up to a specific period of time (“Application life”) or if you want the Total Endurance software to calculate how long it will take to get to a specific failure rate (PPM). If it takes
longer than 41 years to get to the failure rate you have specified, then the program will
calculate out to 41 years and then display the actual failure rate at that time.
You can also select the x-axis display of the graph – either “Cycles” or “Time”.
Endurance Parameters
Here the parameters are entered that the Total Endurance software will use to calculate
the expected failure rate. Select the device you want using the “Product Family” and
“Device Selection” drop-down menus.
Next, select the operating voltage of your application (the VDD supply level of the
EEPROM), and the ambient temperature of the application (temperature has a strong
effect on endurance).
Depending on what you selected in options, you can enter the application life (or PPM
level) you need the Total Endurance software to calculate.
Select the String length (number of bytes being written during the Write command, use
1 for byte writes). And finally, the number of times those bytes are written per day.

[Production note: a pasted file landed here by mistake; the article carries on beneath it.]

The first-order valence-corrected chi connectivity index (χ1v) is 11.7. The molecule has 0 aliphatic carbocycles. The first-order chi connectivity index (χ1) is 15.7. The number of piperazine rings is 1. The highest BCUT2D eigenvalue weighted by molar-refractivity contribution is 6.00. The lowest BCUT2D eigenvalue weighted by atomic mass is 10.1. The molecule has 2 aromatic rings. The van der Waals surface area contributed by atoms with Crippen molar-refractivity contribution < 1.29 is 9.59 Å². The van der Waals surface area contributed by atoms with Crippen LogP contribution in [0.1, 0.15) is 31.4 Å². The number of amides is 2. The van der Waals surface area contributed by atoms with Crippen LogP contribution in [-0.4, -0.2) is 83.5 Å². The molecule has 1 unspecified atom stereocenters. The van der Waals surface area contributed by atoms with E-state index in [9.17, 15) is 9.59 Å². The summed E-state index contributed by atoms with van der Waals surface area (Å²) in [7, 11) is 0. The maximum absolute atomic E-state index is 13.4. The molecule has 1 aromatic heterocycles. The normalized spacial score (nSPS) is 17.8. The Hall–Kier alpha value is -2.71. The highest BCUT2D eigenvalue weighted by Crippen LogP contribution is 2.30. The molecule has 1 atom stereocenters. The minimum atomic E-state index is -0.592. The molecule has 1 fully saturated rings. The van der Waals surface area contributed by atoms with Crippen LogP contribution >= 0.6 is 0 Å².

Numerical Results
This area provides the results of your calculation in numerical form. It shows the failure
rate in FITs (Failure in Time) and PPM (Parts Per Million), calculates the MTBF (Mean
Time Between Failure), gives the life of the application (calculated if you have asked
Total Endurance software to calculate up to a certain PPM failure rate), and calculates
the number of write cycles you are performing over the life of your application.
© 2011 Microchip Technology Inc.
DS51342B-page 3
Total Endurance™ Quick Start Guide
Graphic Results
This shows the failure rate over time (or cycles) up to the lifetime (calculated or entered)
of the application. The Enlarge button displays a full-screen version of the graph.
Microchip employs two different array architectures in its EEPROM devices. The difference between the two involves what happens during the write cycle when less than a
full page is written. To the end user, this change does not affect communication; it only
affects how endurance is specified.
Byte Architecture
Microchip’s old EEPROM architecture was a byte architecture that allowed the user to